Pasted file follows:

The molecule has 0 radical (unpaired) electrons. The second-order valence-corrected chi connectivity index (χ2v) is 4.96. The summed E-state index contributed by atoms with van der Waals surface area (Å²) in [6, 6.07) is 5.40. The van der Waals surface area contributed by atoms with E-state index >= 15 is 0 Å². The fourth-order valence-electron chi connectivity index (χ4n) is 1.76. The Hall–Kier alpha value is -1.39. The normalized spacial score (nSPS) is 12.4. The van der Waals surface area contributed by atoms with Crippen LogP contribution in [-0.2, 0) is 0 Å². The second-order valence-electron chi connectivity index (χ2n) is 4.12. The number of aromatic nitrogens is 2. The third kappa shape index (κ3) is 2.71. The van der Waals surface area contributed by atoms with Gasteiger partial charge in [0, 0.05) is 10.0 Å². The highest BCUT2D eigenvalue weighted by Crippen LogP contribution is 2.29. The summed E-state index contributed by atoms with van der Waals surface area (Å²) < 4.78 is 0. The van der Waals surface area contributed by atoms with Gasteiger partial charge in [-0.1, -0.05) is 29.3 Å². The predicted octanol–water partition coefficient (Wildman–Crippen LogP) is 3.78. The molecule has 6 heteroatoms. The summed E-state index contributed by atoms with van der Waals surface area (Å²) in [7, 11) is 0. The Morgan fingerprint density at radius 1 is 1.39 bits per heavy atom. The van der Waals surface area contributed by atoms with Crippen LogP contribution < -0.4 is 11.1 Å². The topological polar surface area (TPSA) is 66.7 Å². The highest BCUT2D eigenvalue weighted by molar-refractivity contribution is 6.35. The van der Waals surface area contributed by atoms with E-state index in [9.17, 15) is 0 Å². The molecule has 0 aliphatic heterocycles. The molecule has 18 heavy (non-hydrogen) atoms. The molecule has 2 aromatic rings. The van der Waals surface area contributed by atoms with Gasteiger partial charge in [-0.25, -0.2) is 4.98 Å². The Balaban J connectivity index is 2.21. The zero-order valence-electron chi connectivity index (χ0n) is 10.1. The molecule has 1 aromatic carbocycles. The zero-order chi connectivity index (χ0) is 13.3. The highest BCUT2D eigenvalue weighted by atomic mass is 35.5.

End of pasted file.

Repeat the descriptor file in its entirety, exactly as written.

The molecule has 0 radical (unpaired) electrons. The second-order valence-corrected chi connectivity index (χ2v) is 4.96. The summed E-state index contributed by atoms with van der Waals surface area (Å²) in [6, 6.07) is 5.40. The van der Waals surface area contributed by atoms with E-state index >= 15 is 0 Å². The fourth-order valence-electron chi connectivity index (χ4n) is 1.76. The Hall–Kier alpha value is -1.39. The normalized spacial score (nSPS) is 12.4. The van der Waals surface area contributed by atoms with Crippen LogP contribution in [-0.2, 0) is 0 Å². The second-order valence-electron chi connectivity index (χ2n) is 4.12. The number of aromatic nitrogens is 2. The third kappa shape index (κ3) is 2.71. The van der Waals surface area contributed by atoms with Gasteiger partial charge in [0, 0.05) is 10.0 Å². The highest BCUT2D eigenvalue weighted by Crippen LogP contribution is 2.29. The summed E-state index contributed by atoms with van der Waals surface area (Å²) < 4.78 is 0. The van der Waals surface area contributed by atoms with Gasteiger partial charge in [-0.1, -0.05) is 29.3 Å². The predicted octanol–water partition coefficient (Wildman–Crippen LogP) is 3.78. The molecule has 6 heteroatoms. The summed E-state index contributed by atoms with van der Waals surface area (Å²) in [7, 11) is 0. The Morgan fingerprint density at radius 1 is 1.39 bits per heavy atom. The van der Waals surface area contributed by atoms with Crippen LogP contribution < -0.4 is 11.1 Å². The topological polar surface area (TPSA) is 66.7 Å². The highest BCUT2D eigenvalue weighted by molar-refractivity contribution is 6.35. The van der Waals surface area contributed by atoms with E-state index in [9.17, 15) is 0 Å². The molecule has 0 aliphatic heterocycles. The molecule has 18 heavy (non-hydrogen) atoms. The molecule has 2 aromatic rings. The van der Waals surface area contributed by atoms with Gasteiger partial charge in [-0.25, -0.2) is 4.98 Å². The Balaban J connectivity index is 2.21. The zero-order valence-electron chi connectivity index (χ0n) is 10.1. The molecule has 1 aromatic carbocycles. The zero-order chi connectivity index (χ0) is 13.3. The highest BCUT2D eigenvalue weighted by atomic mass is 35.5.